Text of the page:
Beijing's Temple of Heaven
Until 14 February, Rotterdam's Het Park (also known as the Euromast Park) will play host to China Light, a three-month celebration of light held for the first time in the Dutch city. Over a period of four weeks, a team of about 40 Chinese artists constructed more than 35 exhibits based on Chinese folklore and mythology. Illuminated each afternoon at dusk, the event is the biggest Chinese lantern festival held in Europe.
A visitor walks through the Funky Monkey gate towards the Temple of Heaven. The gate is a playful nod to China's traditional paifang ceremonial arches, while the monkey is believed to ward off bad spirits. Chinese light festivals date back as far as the 6th Century in China, although they gained momentum in the 15th Century, and are now celebrated as an official end to Chinese New Year celebrations. The festivals have since spread in popularity across Asia and many can be found across Europe, the US and Canada. In 2013, Chinese New Year begins on 10 February. (Chris Van Hove)
Dozens of child-sized illuminated pandas dominate the children's section of China Light. One of the country's most iconic images, the animal is seen as a symbol of peace and good fortune. (Chris Van Hove)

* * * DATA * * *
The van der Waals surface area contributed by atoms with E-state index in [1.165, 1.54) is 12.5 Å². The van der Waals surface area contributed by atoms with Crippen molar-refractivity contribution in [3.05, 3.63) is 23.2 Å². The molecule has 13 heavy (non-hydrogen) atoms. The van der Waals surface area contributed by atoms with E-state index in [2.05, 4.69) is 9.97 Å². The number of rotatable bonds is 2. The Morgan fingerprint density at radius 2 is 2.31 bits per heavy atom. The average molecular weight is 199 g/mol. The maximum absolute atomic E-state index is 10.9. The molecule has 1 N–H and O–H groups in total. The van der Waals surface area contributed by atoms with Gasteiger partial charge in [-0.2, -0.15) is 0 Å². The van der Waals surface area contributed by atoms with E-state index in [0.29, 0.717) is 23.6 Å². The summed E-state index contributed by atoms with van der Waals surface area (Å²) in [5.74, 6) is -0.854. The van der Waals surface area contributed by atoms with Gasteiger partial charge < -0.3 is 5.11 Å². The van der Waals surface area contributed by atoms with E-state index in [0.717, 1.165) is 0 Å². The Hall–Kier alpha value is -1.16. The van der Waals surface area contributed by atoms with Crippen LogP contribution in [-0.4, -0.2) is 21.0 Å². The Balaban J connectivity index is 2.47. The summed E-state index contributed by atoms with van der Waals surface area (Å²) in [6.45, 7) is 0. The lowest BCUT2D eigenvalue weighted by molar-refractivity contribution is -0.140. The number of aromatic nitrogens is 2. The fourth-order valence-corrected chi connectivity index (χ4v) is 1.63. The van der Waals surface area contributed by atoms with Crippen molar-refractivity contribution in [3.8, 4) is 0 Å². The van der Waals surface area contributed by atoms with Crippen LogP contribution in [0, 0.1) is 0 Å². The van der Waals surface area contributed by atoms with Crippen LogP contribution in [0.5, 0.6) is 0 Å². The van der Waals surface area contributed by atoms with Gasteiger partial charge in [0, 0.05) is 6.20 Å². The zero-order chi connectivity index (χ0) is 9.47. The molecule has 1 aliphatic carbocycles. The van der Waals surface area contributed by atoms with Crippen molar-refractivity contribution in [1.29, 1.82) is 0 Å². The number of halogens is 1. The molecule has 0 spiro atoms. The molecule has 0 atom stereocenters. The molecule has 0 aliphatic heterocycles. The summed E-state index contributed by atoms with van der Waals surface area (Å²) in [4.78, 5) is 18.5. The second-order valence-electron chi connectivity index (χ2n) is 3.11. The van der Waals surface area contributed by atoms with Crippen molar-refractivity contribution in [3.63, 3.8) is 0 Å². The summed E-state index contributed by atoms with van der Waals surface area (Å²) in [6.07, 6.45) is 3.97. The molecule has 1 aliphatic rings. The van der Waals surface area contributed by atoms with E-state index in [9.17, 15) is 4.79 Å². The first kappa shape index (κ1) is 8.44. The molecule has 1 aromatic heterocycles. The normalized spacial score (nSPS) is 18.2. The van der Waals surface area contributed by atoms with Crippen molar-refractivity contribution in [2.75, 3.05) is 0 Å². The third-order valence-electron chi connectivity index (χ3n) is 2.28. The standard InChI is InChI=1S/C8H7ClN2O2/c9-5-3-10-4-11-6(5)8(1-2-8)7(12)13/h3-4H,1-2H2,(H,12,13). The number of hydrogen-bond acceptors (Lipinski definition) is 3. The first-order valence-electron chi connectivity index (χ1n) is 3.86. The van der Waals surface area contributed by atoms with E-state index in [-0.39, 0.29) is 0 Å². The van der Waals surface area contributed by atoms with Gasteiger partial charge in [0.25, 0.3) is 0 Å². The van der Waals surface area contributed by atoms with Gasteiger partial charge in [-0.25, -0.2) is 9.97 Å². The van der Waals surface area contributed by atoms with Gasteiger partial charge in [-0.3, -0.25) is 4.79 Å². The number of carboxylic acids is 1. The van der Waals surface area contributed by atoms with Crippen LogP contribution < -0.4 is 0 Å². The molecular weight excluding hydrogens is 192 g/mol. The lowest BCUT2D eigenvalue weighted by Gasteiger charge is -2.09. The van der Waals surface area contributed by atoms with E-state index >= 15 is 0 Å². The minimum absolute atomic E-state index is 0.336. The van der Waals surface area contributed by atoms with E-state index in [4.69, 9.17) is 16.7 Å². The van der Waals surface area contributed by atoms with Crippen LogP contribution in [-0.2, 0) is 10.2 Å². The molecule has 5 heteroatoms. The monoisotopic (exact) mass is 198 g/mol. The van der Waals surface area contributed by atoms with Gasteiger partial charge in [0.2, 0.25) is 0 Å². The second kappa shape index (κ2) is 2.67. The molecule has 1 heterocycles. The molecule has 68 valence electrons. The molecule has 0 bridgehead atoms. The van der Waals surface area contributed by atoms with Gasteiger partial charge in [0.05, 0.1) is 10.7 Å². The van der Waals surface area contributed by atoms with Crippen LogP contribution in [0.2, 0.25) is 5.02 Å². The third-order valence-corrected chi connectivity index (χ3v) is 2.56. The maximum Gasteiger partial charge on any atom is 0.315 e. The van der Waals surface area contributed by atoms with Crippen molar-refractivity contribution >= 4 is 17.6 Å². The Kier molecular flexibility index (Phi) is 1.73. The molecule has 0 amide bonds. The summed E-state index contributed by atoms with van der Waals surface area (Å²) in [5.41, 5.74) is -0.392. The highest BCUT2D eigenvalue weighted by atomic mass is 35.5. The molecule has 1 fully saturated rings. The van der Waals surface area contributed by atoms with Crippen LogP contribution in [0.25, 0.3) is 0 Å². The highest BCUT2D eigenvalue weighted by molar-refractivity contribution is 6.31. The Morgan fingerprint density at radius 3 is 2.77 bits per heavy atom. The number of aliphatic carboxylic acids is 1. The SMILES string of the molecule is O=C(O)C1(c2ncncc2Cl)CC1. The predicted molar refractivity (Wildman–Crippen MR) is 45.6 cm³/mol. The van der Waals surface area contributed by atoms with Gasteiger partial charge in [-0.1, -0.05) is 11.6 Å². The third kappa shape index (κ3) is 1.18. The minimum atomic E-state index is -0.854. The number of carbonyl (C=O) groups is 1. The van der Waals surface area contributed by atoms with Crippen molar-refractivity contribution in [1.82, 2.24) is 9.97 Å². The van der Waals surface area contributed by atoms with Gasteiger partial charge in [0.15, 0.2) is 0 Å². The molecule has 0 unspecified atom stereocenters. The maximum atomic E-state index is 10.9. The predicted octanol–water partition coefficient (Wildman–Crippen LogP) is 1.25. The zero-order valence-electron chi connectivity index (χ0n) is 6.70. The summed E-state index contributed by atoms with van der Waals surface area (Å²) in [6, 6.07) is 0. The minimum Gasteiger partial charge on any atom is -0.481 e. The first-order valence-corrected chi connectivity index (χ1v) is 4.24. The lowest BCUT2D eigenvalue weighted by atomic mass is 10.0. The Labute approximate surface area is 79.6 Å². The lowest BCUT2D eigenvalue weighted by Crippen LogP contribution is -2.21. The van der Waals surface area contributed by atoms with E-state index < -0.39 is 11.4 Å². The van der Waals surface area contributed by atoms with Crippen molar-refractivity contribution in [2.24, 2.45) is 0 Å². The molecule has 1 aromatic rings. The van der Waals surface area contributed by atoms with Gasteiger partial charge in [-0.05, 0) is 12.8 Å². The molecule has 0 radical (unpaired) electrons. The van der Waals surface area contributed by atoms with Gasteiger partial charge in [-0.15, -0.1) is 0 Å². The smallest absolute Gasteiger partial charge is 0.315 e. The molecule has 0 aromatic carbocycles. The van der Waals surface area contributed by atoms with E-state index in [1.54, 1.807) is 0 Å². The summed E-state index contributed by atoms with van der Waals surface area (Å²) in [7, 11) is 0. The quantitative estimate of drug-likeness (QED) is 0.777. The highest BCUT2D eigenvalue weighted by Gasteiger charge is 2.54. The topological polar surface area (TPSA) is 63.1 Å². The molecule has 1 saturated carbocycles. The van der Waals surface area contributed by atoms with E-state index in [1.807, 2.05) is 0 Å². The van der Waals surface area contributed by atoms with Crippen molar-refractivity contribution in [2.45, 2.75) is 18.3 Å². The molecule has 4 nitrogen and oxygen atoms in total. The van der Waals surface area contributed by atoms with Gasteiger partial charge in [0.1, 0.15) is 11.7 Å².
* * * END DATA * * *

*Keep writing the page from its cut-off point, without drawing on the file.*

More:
The animated Chinese Wedding display features moving characters, music and the traditional Bridal Sedan chair used during Chinese wedding ceremonies.
Education and learning
Many of the lantern displays emphasise the importance of education and learning. This one depicts students learning from the Three Character Classic, an ancient textbook used for centuries to introduce children to reading and writing Chinese characters. Varying in size, the displays run from 1ft-high illuminated bugs to a 100m long dragon.
Purity of the heart
Lotus lamps bloom on the water in Het Park. The lotus symbolises purity of the heart and mind, long life and honour.
A highlight of the festival is the 100m-long dragon, an important symbol of fortune in China for more than 8,000 years. (Chris Van Hove)
In a unique feature, the Chinese dragon spews water continuously from its mouth. (Chris Van Hove)
In a nod to the host country, the artists created a special Dutch lantern display depicting traditional symbols of the Netherlands, including tulips and a windmill. (Chris Van Hove)
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